He's not a doctor nor a lawyer, and he doesn't sell drugs. In fact, he has a part-time job as a clerk in a pet store. But for friends and family who want to reach him, 18-year-old Scott Morse is only a beep way.
For nearly two years now the Tarzana teen-ager has carried an electronic pager, a device that has found its way into the hearts and onto the waistbands of the youth of Southern California.
"It's just a new fashion thing," Morse, a Pierce College freshman, said. "It's just something to have. All my friends had them so I figured, 'Heck, I might as well get one too.' "
Some teen-agers say they wear them for the "look." Others say parents have given them the devices to keep track of them.
Whatever the reason, school and law enforcement officials report a growing number of the devices are now being used by teen-agers from the suburbs to south Los Angeles.
"It's become a status symbol for youngsters to carry pagers," said Chief Wesley Mitchell, who heads the Los Angeles Unified School District's Police Department.
"You've got young high school kids spending their allowances to get pagers so they can look important and be in the in crowd. . . . And these are kids who are not a part of the drug trade."
Until recently, in fact, a teen-ager carrying a beeper was almost automatically viewed as a drug dealer in the eyes of authorities, Mitchell said.
"The theory was the drug dealers used the young people as their deliverymen and the way in which the youngster was signaled was through a paging message," Mitchell said.
Operating on this belief, many school districts banned the devices from campuses in the mid- to late 1980s. In 1988, the California State Educational Code was amended to prohibit all "electronic signaling devices." As a result, school officials will confiscate a pager if a student is caught with one on campus.
While pagers are used by youngsters and adults in the drug trade, Mitchell said, they were never a major problem on the campuses of Los Angeles schools and the change in the educational code was largely a precautionary measure.
Today, he said, beepers are no longer necessarily a sign that a teen-ager is involved in the drug trade "because they are so affordable and so fashionable among young people."
So coveted are they that Seattle-based rapper Sir-Mix-A Lot recorded "Beepers," which praises the devices. And so fashionable that some teen-agers don't mind that the beepers don't actually beep.
"A lot of them have beepers that don't even work," said Officer Tim Harris of the Los Angeles Police Department, who also heads a community outreach program for teen-agers.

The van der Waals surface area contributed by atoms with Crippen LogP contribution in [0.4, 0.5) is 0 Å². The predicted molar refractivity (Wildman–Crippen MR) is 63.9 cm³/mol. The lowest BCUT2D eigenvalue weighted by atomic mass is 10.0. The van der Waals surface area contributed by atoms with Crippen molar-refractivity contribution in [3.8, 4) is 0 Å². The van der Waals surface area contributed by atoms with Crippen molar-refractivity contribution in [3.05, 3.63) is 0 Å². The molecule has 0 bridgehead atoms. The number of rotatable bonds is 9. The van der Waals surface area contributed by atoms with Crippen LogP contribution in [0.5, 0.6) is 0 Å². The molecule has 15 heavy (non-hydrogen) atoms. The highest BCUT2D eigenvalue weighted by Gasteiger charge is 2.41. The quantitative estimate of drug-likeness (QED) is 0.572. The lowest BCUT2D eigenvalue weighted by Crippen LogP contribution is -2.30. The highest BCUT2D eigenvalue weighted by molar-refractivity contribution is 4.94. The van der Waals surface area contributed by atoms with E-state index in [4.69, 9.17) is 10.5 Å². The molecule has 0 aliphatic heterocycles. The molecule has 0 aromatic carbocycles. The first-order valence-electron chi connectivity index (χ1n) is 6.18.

"I'll open it up and it doesn't have batteries or it's all rusted inside. . . . The extremes that they'll go to."
Some kids have even taken to wearing garage door openers because they look like pagers, Harris said.
But the beepers of many teens are functional and the reasons for having them are not so different from those stated by adults who, according to industry studies, are also using the devices in record numbers.
Ara Bekmezian, 17, of North Hollywood High was working last summer and was never at home, he said. So he purchased a beeper and now receives pages mostly from family members and close friends.
"At first they didn't want me to have it," Ara said of his parents. "But once they saw it could be useful to them, they agreed with it."
Scott Morse was 16 years old when he decided that he needed to have a beeper to keep up with the teen-age "Joneses." He purchased his first one, but not before learning the lingo and the nuances of high-tech communicating.
"Motorola makes the Bravo and the Alpha Bravo--that's what I have, one of those alphanumeric ones," he said almost proudly. "I went in and learned all about this stuff."
For Patrick Thompson, a 17-year-old high school senior, the decision to have a beeper was made from the heart.
Patrick wanted to keep up with messages from friends--"girlfriends mostly," he said with a shy smile. An honor student at North Hollywood High, Thompson saved his checks from his summer job bagging groceries to pay for his first beeper. It has raised more than a few eyebrows.
"The first question is, 'Are you selling drugs?' " he said. "The next is, 'How do you afford it?' "
Pager companies may charge as little as $13 a month to rent the devices but many require customers to be at least 18 years old and have a credit card and a driver's license. Many teen-agers reportedly rely on older friends or relatives to purchase or rent the devices, making it difficult to determine the age of users by surveys.
School officials say beepers have not caused the theft-related violence associated with athletic shoes and jackets. But at least one teen-ager's death is believed to have been caused by an argument over a beeper.
Last fall, 15-year-old Granada Hills High School student Marc Andrew Squires was fatally wounded at a party in Chatsworth. Prosecutors said Squires' beeper had been stolen and when an argument ensued between him and a youngster he suspected of having taken the device, another party-goer shot Squires in the back. He died of his injuries Thanksgiving morning.
A preliminary hearing is scheduled March 1 for Bayardo Martinez, 19, of Reseda, who has been charged with killing Squires.
"If you can get killed over a pair of tennis shoes or a Raiders jacket," said Deputy Dist. Atty. Dennis Lockfield, "I guess you can get killed over a beeper too. It's a tragic case."